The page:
Thursday, January 28, 2021

Fiction Review: Beartown

Last night, my book group met on Zoom to discuss Beartown by Fredrik Backman. I enjoyed Backman's A Man Called Ove on audio last year (one of my Best Books of 2020), but this is a very different kind of novel. Beartown is a dark story that closely examines the intricacies of human nature and what happens when a tragedy occurs.

Beartown is a remote small town in northern Sweden, surrounded by forest, where youth hockey is at the heart of the town. In fact, the town is failing economically, and most people see hockey as their way back to a thriving community. Decades ago, Peter Andersson led the town's junior hockey team to the national championship and then headed off to Canada to play in the NHL. Now, Peter is back, has his own kids, and is in charge of the hockey program in Beartown. A new teen star named Kevin seems to have the same kind of talent that Peter did back in the day--maybe even more. The junior team is headed for the national semi-finals, and they have a shot at winning. The whole town is counting on them, and that means a lot of pressure on this group of teen boys and the adults who coach them. The novel opens with a brief and mysterious passage about a teenager shooting someone else, so there is quite a bit of tension in knowing that violent act is coming. That's not the only foreshadowing, and this novel has another violent act at its center. 

Ample foreshadowing and that chilling opening sentence make this a very suspenseful novel, as the reader waits for the bad things to happen, knowing that the tense build-up to the big game will not end well. But this is far more than a typical suspense novel, as the author digs deep into the complexities of human nature. While the violence and darkness at the heart of the novel were too much for some of our book group, we all agreed that the author did a great job developing full, three-dimensional characters--not just a few main characters but dozens of people in the town, including teens, adults, coaches, and townspeople. This is not just a novel about hockey but about the "boys will be boys" culture that is created from myriad sources in our society. The author writes deeply and thoughtfully about that, as well as conflict, violence, and how a whole community can create a harmful culture. Here, he considers the power of hate:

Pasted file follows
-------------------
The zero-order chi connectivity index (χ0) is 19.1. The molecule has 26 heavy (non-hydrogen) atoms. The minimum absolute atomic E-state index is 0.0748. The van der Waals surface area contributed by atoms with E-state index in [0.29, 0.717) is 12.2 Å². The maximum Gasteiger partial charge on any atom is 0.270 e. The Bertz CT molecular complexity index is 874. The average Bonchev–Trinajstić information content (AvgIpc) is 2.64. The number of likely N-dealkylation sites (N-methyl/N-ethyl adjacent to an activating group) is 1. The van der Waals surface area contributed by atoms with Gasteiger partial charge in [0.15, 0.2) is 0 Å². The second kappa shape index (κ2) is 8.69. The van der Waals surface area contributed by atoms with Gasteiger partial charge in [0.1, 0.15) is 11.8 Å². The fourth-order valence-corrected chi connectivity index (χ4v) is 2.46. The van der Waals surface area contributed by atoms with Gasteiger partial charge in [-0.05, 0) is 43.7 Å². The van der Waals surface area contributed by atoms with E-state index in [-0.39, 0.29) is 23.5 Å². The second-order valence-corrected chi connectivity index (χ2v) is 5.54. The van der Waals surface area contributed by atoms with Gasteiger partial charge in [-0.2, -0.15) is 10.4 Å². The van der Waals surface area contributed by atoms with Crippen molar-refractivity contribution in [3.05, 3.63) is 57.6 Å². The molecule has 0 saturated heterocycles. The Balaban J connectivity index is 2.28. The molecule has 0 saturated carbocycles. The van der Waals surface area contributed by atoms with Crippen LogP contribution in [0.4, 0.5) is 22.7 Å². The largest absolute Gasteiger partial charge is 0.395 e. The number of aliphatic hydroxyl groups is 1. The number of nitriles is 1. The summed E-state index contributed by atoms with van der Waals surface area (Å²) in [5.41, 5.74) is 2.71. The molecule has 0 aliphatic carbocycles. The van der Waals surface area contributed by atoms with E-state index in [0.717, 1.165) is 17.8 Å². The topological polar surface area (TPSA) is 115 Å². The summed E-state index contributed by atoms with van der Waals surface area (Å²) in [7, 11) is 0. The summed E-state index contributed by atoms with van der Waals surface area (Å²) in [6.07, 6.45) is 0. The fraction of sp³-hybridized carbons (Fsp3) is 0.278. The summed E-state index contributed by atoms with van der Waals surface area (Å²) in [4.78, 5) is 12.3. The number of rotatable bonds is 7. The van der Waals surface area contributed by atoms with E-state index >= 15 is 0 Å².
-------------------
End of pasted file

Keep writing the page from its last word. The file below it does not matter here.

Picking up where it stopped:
"Hate can be a deeply stimulating emotion. The world becomes much easier to understand and much less terrifying if you divide everything and everyone into friends and enemies, we and they, good and evil. The easiest way to unite a group isn't through love because love is hard. It makes demands. Hate is simple.

So the first thing that happens in a conflict is that we choose a side, because that's easier than trying to hold two thoughts in our heads at the same time. The second thing that happens is that we seek out facts that confirm what we want to believe--comforting facts, ones that permit life to go on as normal. The third is that we dehumanize our enemy. There are many ways of doing that, but none is easier than taking her name away from her."

That passage is applicable to so much more than hockey and what happens in this novel. Backman's writing, deep characterizations, and thought-provoking concepts at the heart of this story are what make it so special, in spite of (or because of) its darkness. Our book group had a great discussion covering a wide range of topics, and I think this book will stay with me for a long time. That said, I admit I reached for a light, funny novel at bedtime last night to cleanse my reading palate!

415 pages, Atria Books

HBO has adapted the novel into an original series that will begin streaming on February 22. I don't know how close the TV show will stick to the book, but the trailer sure captures its intensity:

Note: This post contains affiliate links. Purchases from these links provide a small commission to me (pennies per purchase), to help offset the time I spend writing for this blog, at no extra cost to you.

Listen to a sample of the audiobook here, describing the town and one of the players, and/or download it from Audible (it's a great sample that provides a feel for the novel).

You can buy the book through, where your purchase will support the indie bookstore of your choice (or all indie bookstores)--the convenience of shopping online while still buying local!


Or you can order Beartown from Book Depository, with free shipping worldwide.



  1. This book was the first of his that I read and I think it's really good. I have Anxious People on my TBR shelf still to read.

    1. Oh, then you have to read A Man Called Ove, Helen - just as good and thoughtful but also very funny! Gets into some serious issues without going so dark.

  2. One of my book clubs is reading this in March and I am super excited. I grew up with hockey--with a Canadian mother and four older brothers, it was a big part of our lives.

    It sounds like a good combo of atmosphere and suspense.

    1. I get that, Jane. Not as a kid but in college! I went to school WAY up north on NY along the Canadian border (closer to Ottawa than any US city). We didn't have a football team - hockey was king!